$14 Million Verdict Stands, Worker’s Duties, Although “Essential,” Were Not Part of Defendant’s Business
In a South Carolina wrongful death action, the state’s Court of Appeals recently affirmed a trial court’s denial of a corporate defendant’s motion for judgment notwithstanding the verdict. In its decision, the appellate court agreed that the deceased maintenance worker was not a statutory employee of the defendant’s predecessor in interest (“Celanese”) [Keene v. CNA Holdings, LLC, 2019 S.C. App. LEXIS 20 (Feb. 13, 2019)]. The appellate court’s ruling let stand a $14 million mesothelioma verdict against the former textile manufacturer.
From 1971 to 1980, Seay performed maintenance work at the Celanese polyester plant in Spartanburg. Celanese had contracted with Daniel Construction Company, Seay’s direct employer, to handle all maintenance work at its Spartanburg plant, and Daniel assigned Seay to work at the plant. In performing his work, Seay came into contact with asbestos gaskets, packing, and insulation materials. Tragically, in August 2013, Seay was diagnosed with mesothelioma. He died in late 2014.
$14 Million Verdict
At trial, the primary issue was whether Seay was the statutory employee of Celanese. If he was, his personal representative would have been barred from pursuing the tort action under the exclusive remedy doctrine. The trial court determined that Seay was not the statutory employee of Celanese and a jury returned a verdict against Celanese totaling some $14 million.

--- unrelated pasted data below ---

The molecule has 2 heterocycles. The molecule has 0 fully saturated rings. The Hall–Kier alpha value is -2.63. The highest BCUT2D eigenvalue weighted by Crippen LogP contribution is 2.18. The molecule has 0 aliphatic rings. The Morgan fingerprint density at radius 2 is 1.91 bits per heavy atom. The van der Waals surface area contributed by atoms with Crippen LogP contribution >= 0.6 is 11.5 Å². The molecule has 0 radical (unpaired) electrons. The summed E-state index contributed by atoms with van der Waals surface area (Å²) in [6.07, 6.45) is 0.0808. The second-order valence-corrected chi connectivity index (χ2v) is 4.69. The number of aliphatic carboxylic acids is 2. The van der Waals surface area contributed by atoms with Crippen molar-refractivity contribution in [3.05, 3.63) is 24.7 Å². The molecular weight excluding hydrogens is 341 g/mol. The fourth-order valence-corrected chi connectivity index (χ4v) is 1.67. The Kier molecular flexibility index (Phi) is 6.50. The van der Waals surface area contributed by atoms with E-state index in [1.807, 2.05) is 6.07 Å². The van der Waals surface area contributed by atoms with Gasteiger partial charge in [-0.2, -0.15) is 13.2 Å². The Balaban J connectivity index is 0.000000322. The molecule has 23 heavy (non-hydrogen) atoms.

Statutory Employee Doctrine
The appellate court set the context by observing that under the statutory employee doctrine, non-employees may be converted into employees for purposes of the Workers’ Compensation Act. The rationale is to prevent owners and contractors from subcontracting out their work to avoid liability for injuries incurred in the course of employment [see Larson’s Workers’ Compensation Law, § 70.06]. Generally speaking, the guidepost is whether or not the work being performed is a part of the general trade, business, or occupation of the owner.
“Essential to” Versus “Part of” the Trade or Business
Celanese argued that maintenance of plant and equipment was a necessary and integral part of any operation like the one it had carried out in Spartanburg and accordingly, that Seay was a statutory employee. Agreeing with the trial court, the appellate court stressed that even though the maintenance work Seay performed was essential for Celanese’s conduct of manufacturing polyester fiber, that did not mean such equipment maintenance was a part or process of Celanese’s manufacturing business.
The court observed that only Daniel employees performed maintenance and repairs on the equipment in the Spartanburg plant. None of the Celanese employees performed this type of work. Further, a Celanese employee admitted that Celanese contracted with Daniel because it was a qualified, capable contractor that could do the expert work that Celanese needed done, both in construction and maintenance. The appellate court concluded that, as aptly noted by the trial court, Celanese had presented no evidence that its corporate purpose included equipment maintenance.